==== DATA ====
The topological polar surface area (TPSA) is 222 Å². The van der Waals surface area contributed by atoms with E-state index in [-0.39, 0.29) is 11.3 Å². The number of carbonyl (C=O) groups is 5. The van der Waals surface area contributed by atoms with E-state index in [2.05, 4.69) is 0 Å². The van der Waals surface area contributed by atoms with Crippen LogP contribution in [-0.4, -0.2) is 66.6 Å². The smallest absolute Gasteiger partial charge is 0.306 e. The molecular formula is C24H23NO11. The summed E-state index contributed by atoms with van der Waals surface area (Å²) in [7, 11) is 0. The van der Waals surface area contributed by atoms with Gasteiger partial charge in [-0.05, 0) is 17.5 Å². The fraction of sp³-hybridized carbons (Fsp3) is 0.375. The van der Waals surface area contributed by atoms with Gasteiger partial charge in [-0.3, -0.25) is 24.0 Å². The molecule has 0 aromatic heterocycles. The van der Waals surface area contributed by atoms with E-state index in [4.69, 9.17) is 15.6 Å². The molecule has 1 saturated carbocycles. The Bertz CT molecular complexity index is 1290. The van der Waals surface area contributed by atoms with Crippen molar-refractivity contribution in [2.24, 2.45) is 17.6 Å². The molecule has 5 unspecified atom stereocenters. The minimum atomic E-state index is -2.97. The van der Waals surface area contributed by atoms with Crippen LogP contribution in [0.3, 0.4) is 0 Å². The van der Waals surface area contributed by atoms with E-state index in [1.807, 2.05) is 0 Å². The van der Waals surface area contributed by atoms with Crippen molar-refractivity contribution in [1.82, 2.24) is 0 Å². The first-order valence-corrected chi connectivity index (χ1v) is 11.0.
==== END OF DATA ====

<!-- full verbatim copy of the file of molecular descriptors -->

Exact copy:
The topological polar surface area (TPSA) is 222 Å². The van der Waals surface area contributed by atoms with E-state index in [-0.39, 0.29) is 11.3 Å². The number of carbonyl (C=O) groups is 5. The van der Waals surface area contributed by atoms with E-state index in [2.05, 4.69) is 0 Å². The van der Waals surface area contributed by atoms with Crippen LogP contribution in [-0.4, -0.2) is 66.6 Å². The smallest absolute Gasteiger partial charge is 0.306 e. The molecular formula is C24H23NO11. The summed E-state index contributed by atoms with van der Waals surface area (Å²) in [7, 11) is 0. The van der Waals surface area contributed by atoms with Gasteiger partial charge in [-0.05, 0) is 17.5 Å². The fraction of sp³-hybridized carbons (Fsp3) is 0.375. The van der Waals surface area contributed by atoms with Gasteiger partial charge in [-0.3, -0.25) is 24.0 Å². The molecule has 0 aromatic heterocycles. The van der Waals surface area contributed by atoms with E-state index in [4.69, 9.17) is 15.6 Å². The molecule has 1 saturated carbocycles. The Bertz CT molecular complexity index is 1290. The van der Waals surface area contributed by atoms with Crippen molar-refractivity contribution in [2.24, 2.45) is 17.6 Å². The molecule has 5 unspecified atom stereocenters. The minimum atomic E-state index is -2.97. The van der Waals surface area contributed by atoms with Crippen LogP contribution in [0.3, 0.4) is 0 Å². The van der Waals surface area contributed by atoms with E-state index in [1.807, 2.05) is 0 Å². The van der Waals surface area contributed by atoms with Crippen molar-refractivity contribution in [1.82, 2.24) is 0 Å². The first-order valence-corrected chi connectivity index (χ1v) is 11.0.